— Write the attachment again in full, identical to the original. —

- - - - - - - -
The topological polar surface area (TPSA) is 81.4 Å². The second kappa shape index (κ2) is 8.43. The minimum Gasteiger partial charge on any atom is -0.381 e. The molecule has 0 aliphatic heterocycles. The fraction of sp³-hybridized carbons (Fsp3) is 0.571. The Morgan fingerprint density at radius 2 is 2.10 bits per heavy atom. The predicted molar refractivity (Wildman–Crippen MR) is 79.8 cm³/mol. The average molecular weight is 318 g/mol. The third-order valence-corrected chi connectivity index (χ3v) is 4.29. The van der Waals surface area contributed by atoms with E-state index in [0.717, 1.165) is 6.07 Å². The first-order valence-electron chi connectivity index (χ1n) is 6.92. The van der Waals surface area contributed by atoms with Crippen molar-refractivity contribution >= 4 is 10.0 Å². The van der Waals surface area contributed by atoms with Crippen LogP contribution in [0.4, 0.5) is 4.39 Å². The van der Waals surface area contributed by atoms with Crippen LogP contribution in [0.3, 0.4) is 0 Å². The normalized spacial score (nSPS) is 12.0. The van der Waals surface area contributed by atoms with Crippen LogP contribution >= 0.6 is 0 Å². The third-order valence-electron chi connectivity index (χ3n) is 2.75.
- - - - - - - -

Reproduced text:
The topological polar surface area (TPSA) is 81.4 Å². The second kappa shape index (κ2) is 8.43. The minimum Gasteiger partial charge on any atom is -0.381 e. The molecule has 0 aliphatic heterocycles. The fraction of sp³-hybridized carbons (Fsp3) is 0.571. The Morgan fingerprint density at radius 2 is 2.10 bits per heavy atom. The predicted molar refractivity (Wildman–Crippen MR) is 79.8 cm³/mol. The average molecular weight is 318 g/mol. The third-order valence-corrected chi connectivity index (χ3v) is 4.29. The van der Waals surface area contributed by atoms with E-state index in [0.717, 1.165) is 6.07 Å². The first-order valence-electron chi connectivity index (χ1n) is 6.92. The van der Waals surface area contributed by atoms with Crippen molar-refractivity contribution >= 4 is 10.0 Å². The van der Waals surface area contributed by atoms with Crippen LogP contribution in [0.4, 0.5) is 4.39 Å². The van der Waals surface area contributed by atoms with Crippen LogP contribution in [0.3, 0.4) is 0 Å². The normalized spacial score (nSPS) is 12.0. The van der Waals surface area contributed by atoms with Crippen LogP contribution >= 0.6 is 0 Å². The third-order valence-electron chi connectivity index (χ3n) is 2.75.